A new report released by the Information Technology & Innovation Foundation (ITIF) presents a strong case that manufacturing has declined more during the last decade than it did during the Great Depression of the 1930s. It’s gratifying to finally see a well-respected non-partisan “think tank” release a report based on empirical data that corroborates what those of working in the manufacturing industry have experienced, about which I have been speaking and writing since 2003.
One of the main points of the report is that during the Great Depression, we lost 30.9% of manufacturing jobs, but in the decade of 2000-2010, we lost 33.1% of manufacturing jobs. It becomes more serious when you realize that in the Great Depression, manufacturing accounted for 43% of jobs lost and 34% of all jobs at the time, but now manufacturing only represents about 11% of all jobs, but nearly one-third of the job loss. This percentage loss represents 5.7 million manufacturing jobs. The report states, “On average, 1,276 manufacturing jobs were lost every day for the past 12 years. A net of 66,486 manufacturing establishments closed, from 404,758 in 2000 down to 338,273 in 2011. In other words, on each day since the year 2000, America had, on average, 17 fewer manufacturing establishments than it had the previous day.”
When you understand the multiplier effect of manufacturing jobs, creating 2-3 supporting jobs, this loss of manufacturing jobs represents 11 to 17 million jobs. The report states, “In fact, in January 2012 there were more unemployed Americans (12.8 million) than there were Americans who worked in manufacturing (just under 12 million).” No wonder we have the high local, state, and federal deficits that we are experiencing ? there are fewer taxpayers and more benefit collectors.
The two million manufacturing jobs we lost during the Great Recession was added to the over 3.7 million we had already lost. After the recession ended, the report states “just 166,000, or 8.2 percent, returned. That leaves 91.8 percent of jobs to be recovered. At the rate of growth in manufacturing jobs in 2011, it would take until at least 2020 for employment to return to where the economy was in terms of manufacturing jobs at the end of 2007. In reality…U.S. manufacturing has been in a state of structural decline due to loss of U.S. competitiveness, not temporary decline based on the business cycle.”
It’s obvious that with unemployment at 8.3 percent, “all those jobs have not been recreated in other industries.” If manufacturing declines further, there are no guarantees that other jobs will appear to replace those lost in manufacturing. The authors validate what I’ve written in my book and previous articles: “manufacturing jobs pay more; manufacturing is a source of good jobs for non-college-educated workers; and manufacturing is the key driver of innovation—without manufacturing, non-manufacturing innovation jobs (for example, research and design) will not thrive.”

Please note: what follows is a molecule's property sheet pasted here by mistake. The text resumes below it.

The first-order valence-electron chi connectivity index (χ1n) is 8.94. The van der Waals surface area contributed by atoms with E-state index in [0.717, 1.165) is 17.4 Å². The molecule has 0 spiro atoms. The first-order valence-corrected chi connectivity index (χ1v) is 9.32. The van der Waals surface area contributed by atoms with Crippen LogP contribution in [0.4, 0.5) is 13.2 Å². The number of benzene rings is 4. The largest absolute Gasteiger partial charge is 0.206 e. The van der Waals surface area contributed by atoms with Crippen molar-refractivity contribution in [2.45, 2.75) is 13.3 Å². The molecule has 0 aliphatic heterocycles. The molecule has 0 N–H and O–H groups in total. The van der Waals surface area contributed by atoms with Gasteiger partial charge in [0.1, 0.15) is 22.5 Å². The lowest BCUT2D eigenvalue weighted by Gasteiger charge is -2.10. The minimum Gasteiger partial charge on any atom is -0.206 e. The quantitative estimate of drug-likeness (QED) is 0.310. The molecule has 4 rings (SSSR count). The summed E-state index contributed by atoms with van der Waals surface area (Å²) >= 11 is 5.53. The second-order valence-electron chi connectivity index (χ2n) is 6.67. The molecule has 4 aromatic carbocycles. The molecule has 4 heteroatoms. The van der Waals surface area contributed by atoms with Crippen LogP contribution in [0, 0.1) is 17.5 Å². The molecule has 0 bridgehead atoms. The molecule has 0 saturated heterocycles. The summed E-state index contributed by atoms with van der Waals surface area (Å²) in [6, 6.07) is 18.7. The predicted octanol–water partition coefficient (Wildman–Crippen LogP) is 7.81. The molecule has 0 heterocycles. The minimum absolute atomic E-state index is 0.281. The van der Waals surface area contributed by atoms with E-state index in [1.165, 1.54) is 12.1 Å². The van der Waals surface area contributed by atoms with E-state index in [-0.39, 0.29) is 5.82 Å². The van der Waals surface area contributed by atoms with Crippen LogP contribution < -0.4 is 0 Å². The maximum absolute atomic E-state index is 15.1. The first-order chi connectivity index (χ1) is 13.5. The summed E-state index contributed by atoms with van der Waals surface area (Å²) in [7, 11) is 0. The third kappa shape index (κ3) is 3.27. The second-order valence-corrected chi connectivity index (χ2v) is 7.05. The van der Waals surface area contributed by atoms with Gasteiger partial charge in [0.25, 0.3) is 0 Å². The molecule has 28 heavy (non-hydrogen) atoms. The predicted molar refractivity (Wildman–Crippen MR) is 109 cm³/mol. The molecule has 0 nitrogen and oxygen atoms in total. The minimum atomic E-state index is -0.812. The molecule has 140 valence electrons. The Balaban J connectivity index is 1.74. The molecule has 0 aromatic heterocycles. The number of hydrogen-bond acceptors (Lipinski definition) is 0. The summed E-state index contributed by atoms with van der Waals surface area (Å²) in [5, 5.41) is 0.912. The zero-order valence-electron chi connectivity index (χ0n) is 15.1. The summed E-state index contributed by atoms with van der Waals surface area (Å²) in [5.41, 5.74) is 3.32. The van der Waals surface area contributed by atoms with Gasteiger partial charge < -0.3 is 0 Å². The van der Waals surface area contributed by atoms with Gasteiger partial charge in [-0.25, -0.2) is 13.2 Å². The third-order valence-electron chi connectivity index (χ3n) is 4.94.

For years, most economists, experts, and government officials have said that the decline in manufacturing is a natural outcome of our transformation from an industrial society to a post-industrial society. “This decline is often cited by defenders as “normal” and in line with what is happening in other countries. In this “post-industrial” view, advanced nations are transitioning from factories to services; the greater and faster the loss of manufacturing, the more successful nations are in mastering the transition.”
The authors concede that there is “some truth to the post-industrialists’ view. Advanced economies naturally see manufacturing jobs contribute to a smaller share of total employment, since manufacturing productivity is typically higher than non-manufacturing productivity. But normally the loss is modest and gradual, in contrast to the United States where in the last decade it was sudden and steep.” In addition, “advanced nations do lose some lower-value-added, lower-skill, commodity-based manufacturing to lower-wage nations. But …they also increase their demand for the higher-value-added products that developed nations should naturally produce…the process of global integration does not and should not naturally lead to the deindustrialization of developed economies, but rather to the transformation of their industrial bases toward more complex, higher-value-added production.”